‘La Pieta’, the iconic image of Christ’s inert body being supported by the Virgin Mary is one of the most emotionally charged images in all Western Art and also one of the most moving testimonies to human compassion. ‘Compassion’ is not a word one would associate with Cesare Lucchini’s paintings, yet, for their apparent cry of desperation, they also represent a cry for kindness. The overriding theme of his works is to pose, in a highly emotional way, the question, ‘why’? Why are these people alone and abandoned?
In a western world dominated by an alarming shift to the political right where any form of moderation is immediately shouted down; where episodes of racism are on the rise, Cesare Lucchini addresses the ultimate solitude inherent in the human condition and the cruelty of man’s behaviour to his fellow human being.
Having visited the detention centre for immigrants on the Italian island of Lampedusa, it is no surprise that it became a focus for a series of works. Concentrating as he has often done in the past on what ‘remains’ after a tragedy, the paint- ings contain footprints and what appear to be pieces of discarded belongings, whilst in another area of the canvas, a lone silhouetted figure surrounded by barbed wire, looks on. A boat covered in barbed wire with a solitary human being standing in the distance as a majestic looking mountain and a terse blue sky look on is another reference to the almost daily tragedy taking place on the sea just beyond the island.
The use of barbed wire is a recurrent theme in the paintings, yet although on occasions it can stand for the traditional idea of forced enclosure, more frequently it becomes a metaphor for the inevitable solitude of human beings both psychologically and physically. Emerging or standing alongside some vague form of wreckage, his subjects appear as silent observers to the tragedy. Although silhouetted, they have something of the Holocaust survivors, alive but almost shades, forever marked by what they have witnessed.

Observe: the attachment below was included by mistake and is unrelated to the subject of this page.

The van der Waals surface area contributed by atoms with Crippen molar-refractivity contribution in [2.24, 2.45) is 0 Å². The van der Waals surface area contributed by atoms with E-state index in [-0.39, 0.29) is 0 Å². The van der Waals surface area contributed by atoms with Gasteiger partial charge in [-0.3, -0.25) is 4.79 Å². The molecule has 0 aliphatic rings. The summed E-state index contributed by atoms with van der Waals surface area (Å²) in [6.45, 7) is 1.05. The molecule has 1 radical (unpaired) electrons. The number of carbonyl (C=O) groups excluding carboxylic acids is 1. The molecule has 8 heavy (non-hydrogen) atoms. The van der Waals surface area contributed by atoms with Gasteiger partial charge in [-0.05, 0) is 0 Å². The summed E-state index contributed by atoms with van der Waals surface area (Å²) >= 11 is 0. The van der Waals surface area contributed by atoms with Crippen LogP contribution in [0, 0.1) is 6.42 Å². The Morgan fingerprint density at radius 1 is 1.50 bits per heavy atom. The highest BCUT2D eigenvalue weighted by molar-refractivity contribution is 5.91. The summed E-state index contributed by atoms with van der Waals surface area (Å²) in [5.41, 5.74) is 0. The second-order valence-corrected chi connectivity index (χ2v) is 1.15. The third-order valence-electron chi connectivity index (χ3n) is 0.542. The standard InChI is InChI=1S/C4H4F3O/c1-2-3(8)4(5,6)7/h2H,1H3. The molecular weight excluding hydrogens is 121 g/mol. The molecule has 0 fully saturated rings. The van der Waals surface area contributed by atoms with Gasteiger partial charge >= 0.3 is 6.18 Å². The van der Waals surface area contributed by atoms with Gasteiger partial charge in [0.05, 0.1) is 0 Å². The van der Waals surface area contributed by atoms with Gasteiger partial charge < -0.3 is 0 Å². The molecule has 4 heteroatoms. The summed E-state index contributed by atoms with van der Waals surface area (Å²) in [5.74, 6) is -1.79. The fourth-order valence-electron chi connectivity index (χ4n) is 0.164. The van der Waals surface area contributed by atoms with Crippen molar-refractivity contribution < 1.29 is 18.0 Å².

Other canvases depict large figures lying sprawled on the ground dominating the landscape or smaller figures laying contorted over large cube-like forms much like an improvised altar. In both it’s clear that Lucchini has taken on the lesson of ‘Cubism’ which deconstructed the figure, making them appear more of an ‘assemblage’.
The artist’s daily routine has remained the same during his long career. Never one for a preparatory drawing, he simply stands in front of the blank canvas and begins to paint. Any problems which emerge as he works are resolved through painting. Emerging from the era of ‘abstract expressionism’ with his repeated layering of paint and attention on the force of the gesture, each finished work is the result of many, many hours in the studio. The richness of the paintings’ surfaces reveal themselves little by little. As can be seen in the exhibition, his methodology is to work on a series of works simultaneously, all of which feature the same narrative. Only the painting creates the difference between the individual works.
Although his narrative can appear bleak, what saves the paintings from a black pessimism is the richness of his palette. His colours are those of the Mediterranean and they work in total contrast to the starkness of his subject matter creating an extraordinarily powerful dynamic. Lucchini does not want us to wallow in desperation but rather desires to produce in us a cathartic charge through the ‘beauty’ of the ‘painting’ to make us believe that only ‘we’ can ultimately be the agents of change.
A book will be published during the duration of the show to document these and other works he has made in the last few years.